The annual ICAPS conference series was formed in 2003 by merging two biannual conferences, namely the International Conference on Artificial Intelligence Planning and Scheduling (AIPS) and the European Conference on Planning (ECP). ICAPS continues the traditional high standards of these venues as well as their rich and stimulating programs. The 37 papers included in this volume were selected from a record of 119 submissions that were rigorously reviewed by the Program Committee. The papers present the latest theoretical and empirical advances in the field, covering the full spectrum of topics in planning and scheduling. They range from new theoretical frameworks and algorithms to practical implementations in a variety of domains.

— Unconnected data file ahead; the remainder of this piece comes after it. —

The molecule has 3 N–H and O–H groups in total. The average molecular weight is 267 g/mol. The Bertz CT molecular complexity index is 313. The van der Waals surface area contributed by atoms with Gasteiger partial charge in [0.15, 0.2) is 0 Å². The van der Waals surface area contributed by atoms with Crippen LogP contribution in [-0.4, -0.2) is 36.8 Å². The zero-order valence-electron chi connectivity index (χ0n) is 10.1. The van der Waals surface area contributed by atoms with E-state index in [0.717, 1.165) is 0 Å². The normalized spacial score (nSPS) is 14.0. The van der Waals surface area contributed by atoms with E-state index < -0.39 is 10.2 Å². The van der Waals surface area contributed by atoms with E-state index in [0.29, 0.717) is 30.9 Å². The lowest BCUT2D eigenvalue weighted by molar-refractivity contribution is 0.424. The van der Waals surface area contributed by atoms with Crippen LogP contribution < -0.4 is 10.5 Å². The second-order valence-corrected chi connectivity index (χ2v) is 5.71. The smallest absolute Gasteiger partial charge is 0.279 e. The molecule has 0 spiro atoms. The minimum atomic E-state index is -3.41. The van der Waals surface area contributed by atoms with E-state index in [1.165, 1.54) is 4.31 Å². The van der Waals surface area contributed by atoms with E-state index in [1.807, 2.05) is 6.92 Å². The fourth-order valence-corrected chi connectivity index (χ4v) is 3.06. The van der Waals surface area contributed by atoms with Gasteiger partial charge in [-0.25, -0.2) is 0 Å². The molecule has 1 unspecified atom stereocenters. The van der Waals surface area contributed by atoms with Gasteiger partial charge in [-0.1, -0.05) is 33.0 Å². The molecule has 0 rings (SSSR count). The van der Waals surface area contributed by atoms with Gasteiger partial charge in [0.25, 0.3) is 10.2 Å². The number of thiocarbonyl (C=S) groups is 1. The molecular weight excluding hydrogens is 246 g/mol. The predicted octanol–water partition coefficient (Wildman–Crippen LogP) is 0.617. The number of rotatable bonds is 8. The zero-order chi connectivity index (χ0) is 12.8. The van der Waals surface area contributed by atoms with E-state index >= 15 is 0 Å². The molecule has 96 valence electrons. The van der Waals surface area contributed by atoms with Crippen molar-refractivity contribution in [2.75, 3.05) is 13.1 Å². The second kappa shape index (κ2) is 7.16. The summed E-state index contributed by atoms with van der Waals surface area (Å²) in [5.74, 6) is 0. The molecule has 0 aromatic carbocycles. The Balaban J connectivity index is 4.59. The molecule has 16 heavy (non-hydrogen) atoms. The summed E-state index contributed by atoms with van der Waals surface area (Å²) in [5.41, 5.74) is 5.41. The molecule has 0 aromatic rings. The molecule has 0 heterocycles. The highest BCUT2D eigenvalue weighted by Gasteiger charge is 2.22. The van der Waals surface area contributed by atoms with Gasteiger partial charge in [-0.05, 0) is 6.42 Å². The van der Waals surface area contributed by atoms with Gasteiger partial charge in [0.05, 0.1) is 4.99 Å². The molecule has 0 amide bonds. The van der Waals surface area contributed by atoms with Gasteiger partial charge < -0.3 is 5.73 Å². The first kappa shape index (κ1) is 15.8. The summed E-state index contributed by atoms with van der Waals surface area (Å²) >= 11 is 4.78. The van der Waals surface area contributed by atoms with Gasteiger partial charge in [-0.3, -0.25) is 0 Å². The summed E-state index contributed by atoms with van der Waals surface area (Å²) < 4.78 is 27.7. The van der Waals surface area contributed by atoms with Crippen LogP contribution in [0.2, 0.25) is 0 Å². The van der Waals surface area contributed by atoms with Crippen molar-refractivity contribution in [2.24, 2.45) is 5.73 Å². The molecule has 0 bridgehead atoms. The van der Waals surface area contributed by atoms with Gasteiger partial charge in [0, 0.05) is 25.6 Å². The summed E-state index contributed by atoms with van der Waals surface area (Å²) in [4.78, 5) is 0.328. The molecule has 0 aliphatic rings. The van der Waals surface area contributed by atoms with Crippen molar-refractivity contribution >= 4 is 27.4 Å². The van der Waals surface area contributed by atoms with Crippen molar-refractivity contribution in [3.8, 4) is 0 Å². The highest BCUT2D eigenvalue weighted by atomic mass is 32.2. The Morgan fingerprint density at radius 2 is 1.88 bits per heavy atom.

Current planning and scheduling (P&S) literature exposes a trend to integrate both planning and scheduling features in the aim of addressing more challenging real-world problems. Even if planning and scheduling have been usually handled independently using different methods and technologies, it could be easy to find strict connections between them. While in certain application domains the subdivision of the two problems as separate entities is quite motivated (see for example (Srivastava, Kambhampati, & Do 2001; Pecora & Cesta 2005)), in other domains such a clear separation of the planning and scheduling phase is more questionable. From one hand specialized scheduling capabilities are required in a planning engine as soon as non trivial resource constraints have to be taken in account: even if some approaches have pursued the idea to embed resource models directly into a planning engine, it is still not clear how non trivial problems over multi capacity and consumable resources can be afforded without exploiting the powerful capabilities of scheduling reasoners. From the other hand planning capabilities are required in a scheduling environment in order to deal with complex situations where paying attention only to resources capacity constraints is not enough to solve the problem. Very often, it could be necessary to guarantee also some logical orders between the activities that cannot be decided in advance when the scheduling problem is initially formulated. For instance, in several domains a resource could require setup activities whose position cannot be decided all at once but rather depends on the order that the scheduler chooses for other activities during problem solving. Several architectural approaches to integrate planning and scheduling problems exists: for instance O-PLAN (Currie & Tate 1991), IxTeT (Laborie & Ghallab 1995), HSTS (Muscettola et al. 1992), R